Josh Thompson     about     archive     tags

Quick Dive into React

As usual, this is a work in progress. At a high level, I’m familiarizing myself with Phoenix/Elixir, and need to sharpen my React knowledge along the way.

After working through part 1 of a slack clone in Elixir/Phoenix tutorial, I ran into some errors getting the React app up and running.

I expect errors, but don’t have enough familiarity with React to effectively debug, so I’m going to take a quick spin through the tool, see what I can quickly learn, and then debug the errors I saw.

>> Read more

Elixir/Phoenix part deux

I planned on working through this tutorial for building a slack clone, but half-way through the set-up instructions, after I installed Elixir and Phoenix, I took a long detour through the basic set-up guide. Built some custom routes, along with controllers/views/templates, etc.

I’m now a bit more comfortable with the basics of the framework and language, so I’ll now be working through the tutorial, and Rubber Duck Debugging by writing about it as I go.

This will be a bit of a work-in-progress. Onward.

>> Read more

First pass with Elixir/Phoenix

I’m digging into Elixir and Phoenix. I’m working through this tutorial to cloning Slack.

The tutorial author says

At the time of writing, I have ~1 week experience with Phoenix. Similar to Rubber Ducky Debugging, I am writing this blog post to force myself to think differently about the problems I am solving and therefore gain a better understanding of the language and framework.

Couldn’t agree more myself. This post serves as my Rubber Ducky Debugging process for getting started with Elixir/Phoenix.

Similar to the author, I come from a Ruby/Rails background, but undoubtedly less experienced than the author. So, this article will capture tidbits and pieces useful to me as I work through the tutorial.

I’m intentional in how I learn, as well as in how I ask questions, so this is just me, doing what I do, to learn things.


Installing Elixir and Phoenix

Installation is super easy.

The recommended tutorials + some clicking around was all I needed. Brew handled most of it, and elixir-lang’s installation guide pairs well with the same for phoenix

I just cd‘ed into workspace/elixir (where my otherwise homeless bits of code lives) and test-drove Phoenix’s equivalent of rails new. I’m taking a quick detour through this guide at the moment.

OK, it was more than a quick detour. The rest of this post is me familiarizing myself with the above guide. Read Elixir/Phoenix part deux for more

>> Read more

Blocks and Closures in Ruby

Continuing on from yesterday’s post about method_missing, I’m moving on to a part of Ruby’s language that has been a bit of a mystery for me for quite some time. I’m still working through Metaprogramming in Ruby.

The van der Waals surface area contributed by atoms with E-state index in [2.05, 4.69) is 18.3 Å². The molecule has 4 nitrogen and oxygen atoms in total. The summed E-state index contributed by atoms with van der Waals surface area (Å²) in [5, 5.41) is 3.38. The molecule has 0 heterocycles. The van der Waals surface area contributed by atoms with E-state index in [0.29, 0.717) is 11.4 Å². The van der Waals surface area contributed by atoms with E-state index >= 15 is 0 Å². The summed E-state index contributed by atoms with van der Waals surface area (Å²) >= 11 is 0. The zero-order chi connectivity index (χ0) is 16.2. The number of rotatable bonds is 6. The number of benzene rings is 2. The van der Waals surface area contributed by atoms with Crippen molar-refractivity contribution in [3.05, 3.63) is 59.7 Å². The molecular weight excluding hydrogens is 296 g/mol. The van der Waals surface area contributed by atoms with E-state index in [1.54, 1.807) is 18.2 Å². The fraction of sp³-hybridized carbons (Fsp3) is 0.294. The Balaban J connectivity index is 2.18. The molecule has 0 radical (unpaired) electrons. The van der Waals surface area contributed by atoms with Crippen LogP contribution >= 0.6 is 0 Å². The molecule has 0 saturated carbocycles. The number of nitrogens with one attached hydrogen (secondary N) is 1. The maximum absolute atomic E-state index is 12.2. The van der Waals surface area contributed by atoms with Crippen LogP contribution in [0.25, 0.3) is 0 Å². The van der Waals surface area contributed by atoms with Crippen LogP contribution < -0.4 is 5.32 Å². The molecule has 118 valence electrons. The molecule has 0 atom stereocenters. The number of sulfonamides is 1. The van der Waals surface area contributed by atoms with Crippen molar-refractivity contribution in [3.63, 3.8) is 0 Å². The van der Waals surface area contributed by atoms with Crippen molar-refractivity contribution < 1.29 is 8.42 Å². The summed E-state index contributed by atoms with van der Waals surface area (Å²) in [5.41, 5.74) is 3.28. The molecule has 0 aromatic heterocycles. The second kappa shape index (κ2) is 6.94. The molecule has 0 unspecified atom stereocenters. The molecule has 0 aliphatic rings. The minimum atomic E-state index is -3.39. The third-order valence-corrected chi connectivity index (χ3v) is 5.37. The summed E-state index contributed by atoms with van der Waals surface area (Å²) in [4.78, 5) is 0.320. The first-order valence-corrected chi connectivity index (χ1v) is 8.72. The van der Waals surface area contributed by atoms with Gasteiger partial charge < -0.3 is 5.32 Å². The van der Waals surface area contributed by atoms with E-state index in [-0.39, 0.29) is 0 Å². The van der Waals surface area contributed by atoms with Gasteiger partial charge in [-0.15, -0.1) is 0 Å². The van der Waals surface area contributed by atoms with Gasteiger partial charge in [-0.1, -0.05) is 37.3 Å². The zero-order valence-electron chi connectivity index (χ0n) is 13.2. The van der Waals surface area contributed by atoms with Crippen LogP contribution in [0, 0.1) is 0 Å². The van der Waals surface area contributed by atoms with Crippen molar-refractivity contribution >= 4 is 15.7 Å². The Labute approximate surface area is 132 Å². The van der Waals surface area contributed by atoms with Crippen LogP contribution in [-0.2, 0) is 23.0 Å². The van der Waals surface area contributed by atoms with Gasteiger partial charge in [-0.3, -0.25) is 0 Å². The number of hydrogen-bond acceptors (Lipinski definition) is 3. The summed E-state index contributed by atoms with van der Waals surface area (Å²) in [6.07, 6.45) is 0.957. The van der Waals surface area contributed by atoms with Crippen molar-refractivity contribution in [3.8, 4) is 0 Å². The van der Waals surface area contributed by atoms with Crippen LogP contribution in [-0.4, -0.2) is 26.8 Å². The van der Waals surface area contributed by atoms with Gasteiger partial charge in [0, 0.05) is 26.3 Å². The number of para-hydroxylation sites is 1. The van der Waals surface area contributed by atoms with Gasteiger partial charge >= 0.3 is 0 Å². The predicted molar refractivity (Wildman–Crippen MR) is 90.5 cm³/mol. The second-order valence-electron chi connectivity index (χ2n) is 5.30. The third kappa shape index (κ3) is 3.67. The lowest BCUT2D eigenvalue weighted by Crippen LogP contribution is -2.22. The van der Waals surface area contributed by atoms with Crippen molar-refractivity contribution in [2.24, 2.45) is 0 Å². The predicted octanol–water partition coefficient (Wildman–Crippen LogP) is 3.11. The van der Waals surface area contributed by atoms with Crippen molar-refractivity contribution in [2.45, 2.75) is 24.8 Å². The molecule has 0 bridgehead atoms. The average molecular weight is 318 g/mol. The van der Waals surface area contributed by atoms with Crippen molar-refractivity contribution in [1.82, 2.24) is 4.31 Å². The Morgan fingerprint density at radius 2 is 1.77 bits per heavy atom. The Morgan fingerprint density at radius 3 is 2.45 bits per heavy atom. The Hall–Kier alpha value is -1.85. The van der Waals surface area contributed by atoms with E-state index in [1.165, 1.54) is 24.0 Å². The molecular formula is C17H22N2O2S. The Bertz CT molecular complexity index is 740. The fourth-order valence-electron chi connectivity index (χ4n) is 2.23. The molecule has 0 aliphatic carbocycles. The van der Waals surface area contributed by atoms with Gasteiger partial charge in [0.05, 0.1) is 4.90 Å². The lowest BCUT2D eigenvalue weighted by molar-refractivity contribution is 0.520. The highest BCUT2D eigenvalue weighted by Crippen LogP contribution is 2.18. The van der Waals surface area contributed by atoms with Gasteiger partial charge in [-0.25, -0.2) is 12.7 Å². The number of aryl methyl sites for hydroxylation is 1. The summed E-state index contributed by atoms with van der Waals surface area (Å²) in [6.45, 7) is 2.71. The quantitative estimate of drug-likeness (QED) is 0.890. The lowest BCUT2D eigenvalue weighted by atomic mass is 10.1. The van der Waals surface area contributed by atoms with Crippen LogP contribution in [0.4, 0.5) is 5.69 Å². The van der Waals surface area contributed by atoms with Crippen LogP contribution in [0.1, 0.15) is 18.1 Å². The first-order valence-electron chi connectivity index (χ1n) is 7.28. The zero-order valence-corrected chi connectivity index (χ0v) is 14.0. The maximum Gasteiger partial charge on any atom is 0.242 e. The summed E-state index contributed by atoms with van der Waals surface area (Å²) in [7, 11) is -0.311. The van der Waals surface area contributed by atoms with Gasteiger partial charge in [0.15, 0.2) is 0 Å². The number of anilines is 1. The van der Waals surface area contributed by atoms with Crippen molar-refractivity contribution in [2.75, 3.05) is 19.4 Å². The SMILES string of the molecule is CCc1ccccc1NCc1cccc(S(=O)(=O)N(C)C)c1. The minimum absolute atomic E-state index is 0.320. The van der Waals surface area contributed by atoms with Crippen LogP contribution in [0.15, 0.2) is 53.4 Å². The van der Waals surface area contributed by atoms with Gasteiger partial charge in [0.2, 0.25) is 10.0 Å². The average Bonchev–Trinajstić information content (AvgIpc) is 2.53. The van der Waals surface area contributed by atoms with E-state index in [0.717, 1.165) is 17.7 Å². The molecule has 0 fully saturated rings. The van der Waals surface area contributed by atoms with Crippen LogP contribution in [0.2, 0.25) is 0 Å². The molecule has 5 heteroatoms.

It’s the concept of lambdas, procs, blocks, and more. I also hope to better understand closures, and perhaps even some aspects of functional programming, as I’m used to (so far) thinking in OOP approaches.

I expect my first pass to be rocky, but to also lay a foundation for better understanding later. I’m writing this out because this is how I learn.


First new term: yield. (docs)

It is always related to passing blocks around (to methods, or other blocks, procs, etc). I think lots of what we do with blocks interacts with the yield function, but it gets called behind the scenes. (Sorta how initialize calls, among other things, new)

you can call yield from inside a method to see any block passed to it. You can also call block_given? to see if there’s a block floating around anywhere.

def a_method
  return yield if block_given?
  'no block'

=> "no block"

a_method {"look at me, I'm a block"}
=> "look at me, I'm a block"

a_method do
  "i'm inside a do..end block"
=> "i'm inside a do..end block"
>> Read more

Metaprogramming in Ruby: method_missing

I’m working through Metaprogramming in Ruby

It’s a great read. There are examples in the books, but I wanted to take them out and apply them to some easy Exercisms.

I feel some disclosure may be useful. In no way, at all, should you ever implement any of the “solutions” I’m exploring here. I’m intentionally breaking things and doing them wrong to grow my understanding of how Ruby works.

If you’re following along, I’m doing the hamming_test.rb Exercism. It’s got a few tests. Here’s the first one:

# hamming_test.rb
  # ...
  def test_identical_strands
    assert_equal 0, Hamming.compute('A', 'A')
  # ...

my working solution (in regular, non-metaprogramming ruby), is:

# hamming.rb
# ...
  def self.compute(string1, string2)
    raise ArgumentError if (string1.length != string2.length)
    counter = 0
    string1.split('').each_with_index do |char, index|
      if char != string2[index]
        counter += 1
# ...

It’s a simple class method, takes two arguments, and even has an enumerable anti-pattern of using a counter outside the loop. This solution of mine is many months old, I’m not going to refactor that #each_with_index method. I know it’s itching for a #reduce, but let’s metaprogram it instead.

>> Read more